As the noted theologian Michael Schmaus stated, it is extremely difficult to distinguish between credible private revelations and human auto-suggestions, hallucinations, ideational impressions, dreams or mere illusions. Famously, already concerning the visions of St. Brigit of Sweden John Gerson and John Turrecremata could not agree at the Council of Basle in 1431-37. Pope Benedict XIV, Eusebius Amort, Scaramelli and Poulain attempted to develop objective criteria for authentic apparitions. These criteria include the credibility of the person having the vision, the nature and circumstances of the apparition, its content, purpose and effects. Numerous apparitions have not been addressed by the Church as it had proven too difficult to authenticate these.

    As the respected Mariologist Leo Cardinal Scheffczyk had observed: the apparitions of Mary are singular experiences, gifts of God in Jesus Christ for the human being, who possesses both body and soul. They concretize the mystery of Mary. A Marian apparition manifests the presence and work of Mary within history. Amongst all the saints exclusively Mary exercises a universal, salvific, that is saving role. She is the Mother and prototype of the whole Church. Her apparitions enliven the Gospel faith, calling the faithful of all ages and races to prayer, conversion and repentance. More recently, she also enjoins the faithful to pray the rosary as well as to labor towards personal sanctification.

    The approbation of a Marian apparition by a local ordinary, that is bishop, does not yet necessarily include the recognition of its supernatural origin. The approbation claims the following: 1) the content of the supposed apparition contains nothing contrary to Catholic faith and morals, 2) it can be publicized and be content of a public liturgy, and 3) there are sufficient grounds to assume a supernatural origin of the apparition in question.

    More specifically the Church on the diocesan, national or Vatican level inquires:

    1. Does the message or witness conform to the Gospel?

    2. Is the visionary or are the visionaries credible, sincere, coherent and disinterested?

    3. Do they practice a moral and spiritual life?

    4. Are they free from pathologies?

    5. Are the spiritual fruits oriented towards Jesus Christ?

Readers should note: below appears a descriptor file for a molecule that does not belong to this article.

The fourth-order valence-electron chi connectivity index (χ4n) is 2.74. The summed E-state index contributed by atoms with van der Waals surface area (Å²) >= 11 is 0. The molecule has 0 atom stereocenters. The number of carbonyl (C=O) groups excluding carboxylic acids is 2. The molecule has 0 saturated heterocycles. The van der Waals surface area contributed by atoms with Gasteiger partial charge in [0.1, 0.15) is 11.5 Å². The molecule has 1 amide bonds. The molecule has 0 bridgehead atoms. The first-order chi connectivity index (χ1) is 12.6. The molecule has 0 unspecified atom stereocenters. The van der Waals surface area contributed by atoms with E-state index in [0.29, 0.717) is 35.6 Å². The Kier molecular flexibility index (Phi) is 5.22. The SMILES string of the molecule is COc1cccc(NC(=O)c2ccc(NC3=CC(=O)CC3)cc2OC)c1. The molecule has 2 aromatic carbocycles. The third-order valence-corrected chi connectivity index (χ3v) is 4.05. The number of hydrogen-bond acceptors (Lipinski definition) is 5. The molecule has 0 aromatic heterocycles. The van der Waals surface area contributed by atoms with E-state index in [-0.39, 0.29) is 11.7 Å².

6. Is there an agreement between the interior and exterior of the visionary?

    7. Can there be sufficient grounds for assuming a transcendental presence or cause? And finally

    8. As St. Thomas Aquinas argued: does the apparition stimulate the supernatural virtues of faith, hope and charity?

    The Church deduced the authenticity of Guadalupe in 1531 by way of the sensus fidelium, the believing sense of the faithful. She also acknowledges that "réellement la vièrge apparu à Bernadette Soubirous," in reality the Virgin appeared to Bernadette Soubirous in 1858. Most recently, the Polish Cardinals Wyszynski and Wojtyla, the late John Paul II of blessed memory, recognized in 1977 that the apparitions of Giertzwald, in Poland of 1877 "are dignified with credibility." In 1938 the apparitions of Beauraing, Belgium of 1932 were first denied having a supernatural origin. However, in 1949 their supernatural character was confirmed. Most recently, the apparition of Kibeho in Rwanda, Africa in 1981 was recognized in the year 2000; 19 years after the apparition occurred.

    May this evening in Chicago's historic and beautiful Holy Name Cathedral promote our veneration of Our Lady, deepen our commitment to Jesus Christ and enliven our life in the Blessed Trinity.

    Praised be Jesus Christ, now and forever Amen. — Mary, Seat of Wisdom, pray for us.


    In response to a reader's request for clarification regarding Father's assertion that the Church will wait until the alleged apparitions have ceased before making an official judgment, Father writes:

    'Usually the Church hesitates to arrive at a definitive verdict until after the supposed apparitions ceased — provided nothing dogmatically objectionable is found already while apparitions occur. As I continue in the text, Cardinal Ruini will head a commission examining Medjugorje while apparitions still occur.'

© Matt C. Abbott


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Matt C. Abbott

Matt C. Abbott is a Catholic commentator with a Bachelor of Arts degree in communication, media and theatre from Northeastern Illinois University. He also has an Associate in Applied Science degree in business management from Triton College. Abbott has been interviewed on HLN, MSNBC, Bill Martinez Live, WOSU Radio in Ohio, the Milwaukee Journal Sentinel's 2019 ‘Unsolved’ podcast about the unsolved murder of Father Alfred Kunz, Alex Shuman's 'Smoke Screen: Fake Priest' podcast, WLS-TV (ABC) in Chicago, WMTV (NBC) and WISC-TV (CBS) in Madison, Wisconsin. He’s been quoted in The New York Times, the Chicago Tribune and other media outlets. He’s mentioned in the 2020 Report on the Holy See's Institutional Knowledge and Decision-Making Related to Former Cardinal Theodore Edgar McCarrick (1930 to 2017), which can be found on the Vatican's website. He can be reached at

(Note: I welcome and appreciate thoughtful feedback. Insults will be ignored. Only in very select cases will I honor a request to have a telephone conversation about a topic in my column. Email is much preferred. God bless you and please keep me in your prayers!)